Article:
Our region needs more wheelchair accessible taxis

Taxi signage with wheelchair symbol

September 13, 2019

 

Dear Mayor Durkan, 

 

Currently there are only fifty wheelchair accessible taxis (WAT) to serve our 2.2 million residents of King County. 

 

WATs are an essential piece of our transportation network, but customers often have to wait more than an hour because of the lack of vehicles. People who do not use wheelchairs have substantially faster access to on-demand transportation. Yet this problem is easily remedied with more WATs. 

 

Currently, there is a ten-cent Wheelchair Accessible Services (WAS) fee on all Transportation Network Company (TNC) rides used to subsidize WATs. This was created to support Wheelchair Accessible Taxicabs because Uber and Lyft do not provide wheelchair accessible transportation in King County. 

 

With the explosion of unlimited TNC vehicles, coupled with the extremely controlled supply of WATs, this fund has grown. We strongly believe the WAS fund should be used to increase the number of WATs on the road, to ensure there are sufficient vehicles during times of peak demand, and to increase service in non-peak times from 7pm-5am, when few WAT drivers are on the road. 

 

Last winter, a Request for Proposal (RFP) was released for 25 new WAT medallions – each complete with a hearing loop for hard of hearing customers – but those medallions have been delayed for five months. It is imperative to get those additional WATs on the road, and then to immediately begin the process for an additional 25. We recommend adding at least 25 new WAT medallions each year to ensure wheelchair users have access to essential transportation services.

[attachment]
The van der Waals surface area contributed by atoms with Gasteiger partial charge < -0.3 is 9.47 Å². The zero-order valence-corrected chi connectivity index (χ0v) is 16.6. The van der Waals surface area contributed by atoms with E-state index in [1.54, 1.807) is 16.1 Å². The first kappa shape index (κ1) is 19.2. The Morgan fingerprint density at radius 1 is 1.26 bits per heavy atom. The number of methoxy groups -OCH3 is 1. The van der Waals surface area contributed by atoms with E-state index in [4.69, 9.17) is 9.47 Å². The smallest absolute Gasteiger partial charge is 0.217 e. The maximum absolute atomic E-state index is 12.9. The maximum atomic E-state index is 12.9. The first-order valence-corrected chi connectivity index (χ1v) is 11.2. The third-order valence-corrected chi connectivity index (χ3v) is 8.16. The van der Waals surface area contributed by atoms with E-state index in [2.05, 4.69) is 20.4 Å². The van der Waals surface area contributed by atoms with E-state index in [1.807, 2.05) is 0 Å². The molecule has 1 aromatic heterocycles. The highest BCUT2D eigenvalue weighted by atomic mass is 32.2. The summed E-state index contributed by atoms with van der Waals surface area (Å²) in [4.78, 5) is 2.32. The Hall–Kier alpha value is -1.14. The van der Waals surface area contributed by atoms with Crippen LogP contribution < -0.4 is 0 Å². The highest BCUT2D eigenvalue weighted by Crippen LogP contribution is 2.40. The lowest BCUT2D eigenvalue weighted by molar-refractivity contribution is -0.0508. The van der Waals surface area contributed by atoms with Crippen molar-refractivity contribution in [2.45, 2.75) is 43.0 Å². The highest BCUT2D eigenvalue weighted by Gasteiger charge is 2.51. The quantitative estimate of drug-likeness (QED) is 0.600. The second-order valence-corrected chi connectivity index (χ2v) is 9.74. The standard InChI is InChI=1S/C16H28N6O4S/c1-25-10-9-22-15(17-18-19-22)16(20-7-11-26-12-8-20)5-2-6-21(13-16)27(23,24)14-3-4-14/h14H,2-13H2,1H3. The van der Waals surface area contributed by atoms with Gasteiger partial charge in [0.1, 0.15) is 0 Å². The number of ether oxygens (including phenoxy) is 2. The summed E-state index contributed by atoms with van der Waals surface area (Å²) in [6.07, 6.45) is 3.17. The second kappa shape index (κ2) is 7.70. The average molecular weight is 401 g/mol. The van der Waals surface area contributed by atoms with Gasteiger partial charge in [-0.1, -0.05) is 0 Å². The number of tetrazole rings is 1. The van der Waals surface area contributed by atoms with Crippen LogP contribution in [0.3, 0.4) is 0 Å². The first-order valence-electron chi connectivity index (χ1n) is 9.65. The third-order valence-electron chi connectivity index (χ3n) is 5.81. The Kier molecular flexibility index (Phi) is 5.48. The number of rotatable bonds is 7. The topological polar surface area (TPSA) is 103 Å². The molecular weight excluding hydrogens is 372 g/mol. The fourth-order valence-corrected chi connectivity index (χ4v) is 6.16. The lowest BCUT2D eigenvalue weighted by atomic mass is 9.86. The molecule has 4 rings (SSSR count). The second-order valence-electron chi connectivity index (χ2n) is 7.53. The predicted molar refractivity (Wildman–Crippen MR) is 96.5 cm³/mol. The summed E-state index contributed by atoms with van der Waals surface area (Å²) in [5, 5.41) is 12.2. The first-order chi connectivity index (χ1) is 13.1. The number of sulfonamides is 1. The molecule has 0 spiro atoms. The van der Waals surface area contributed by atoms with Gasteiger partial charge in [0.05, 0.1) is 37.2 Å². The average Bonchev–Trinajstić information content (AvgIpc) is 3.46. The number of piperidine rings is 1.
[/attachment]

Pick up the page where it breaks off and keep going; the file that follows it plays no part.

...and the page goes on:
We look forward to your prompt action on this issue. 

 

Sincerely, 

 

Disability Rights Washington/Rooted in Rights

Hearing Loss Association America – Washington State

Hopelink

Seattle Adaptive Sports

Studio Pacifica

The Arc of King County

The Here and Now Project

Transit Riders Union

Washington ADAPT West

Washington Civil & Disability Advocate

 

 

Anna Zivarts is the program director of Rooted in Rights and a low-vision mom who can't drive. She joined the Rooted in Rights team from Time of Day Media, a digital media cooperative she co-founded in 2010. At Time of Day, Anna produced digital video for the Innocence Project and Fight for 15, and lead searches for the ACLU in Kansas and Wisconsin to find citizens disenfranchised by voter ID laws. Twitter: @AnnaZivarts

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